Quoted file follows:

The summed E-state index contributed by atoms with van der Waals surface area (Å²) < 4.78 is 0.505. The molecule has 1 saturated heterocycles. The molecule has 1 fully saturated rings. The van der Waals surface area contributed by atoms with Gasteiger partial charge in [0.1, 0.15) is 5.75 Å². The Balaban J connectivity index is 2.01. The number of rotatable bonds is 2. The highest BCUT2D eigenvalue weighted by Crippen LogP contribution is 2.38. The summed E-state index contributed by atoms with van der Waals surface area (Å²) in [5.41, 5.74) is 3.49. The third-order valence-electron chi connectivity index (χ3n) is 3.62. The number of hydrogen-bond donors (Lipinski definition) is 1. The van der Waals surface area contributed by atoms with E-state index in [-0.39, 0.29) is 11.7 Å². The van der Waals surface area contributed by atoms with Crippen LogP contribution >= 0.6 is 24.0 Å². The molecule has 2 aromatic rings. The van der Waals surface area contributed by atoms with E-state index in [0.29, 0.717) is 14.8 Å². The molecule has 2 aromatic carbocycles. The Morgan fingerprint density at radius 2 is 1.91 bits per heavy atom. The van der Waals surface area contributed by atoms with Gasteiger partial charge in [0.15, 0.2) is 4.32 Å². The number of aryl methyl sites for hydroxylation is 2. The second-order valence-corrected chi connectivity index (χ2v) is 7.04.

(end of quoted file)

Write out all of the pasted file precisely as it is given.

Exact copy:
The summed E-state index contributed by atoms with van der Waals surface area (Å²) < 4.78 is 0.505. The molecule has 1 saturated heterocycles. The molecule has 1 fully saturated rings. The van der Waals surface area contributed by atoms with Gasteiger partial charge in [0.1, 0.15) is 5.75 Å². The Balaban J connectivity index is 2.01. The number of rotatable bonds is 2. The highest BCUT2D eigenvalue weighted by Crippen LogP contribution is 2.38. The summed E-state index contributed by atoms with van der Waals surface area (Å²) in [5.41, 5.74) is 3.49. The third-order valence-electron chi connectivity index (χ3n) is 3.62. The number of hydrogen-bond donors (Lipinski definition) is 1. The van der Waals surface area contributed by atoms with E-state index in [-0.39, 0.29) is 11.7 Å². The van der Waals surface area contributed by atoms with Crippen LogP contribution >= 0.6 is 24.0 Å². The molecule has 2 aromatic rings. The van der Waals surface area contributed by atoms with E-state index in [0.29, 0.717) is 14.8 Å². The molecule has 2 aromatic carbocycles. The Morgan fingerprint density at radius 2 is 1.91 bits per heavy atom. The van der Waals surface area contributed by atoms with Gasteiger partial charge in [0.15, 0.2) is 4.32 Å². The number of aryl methyl sites for hydroxylation is 2. The second-order valence-corrected chi connectivity index (χ2v) is 7.04.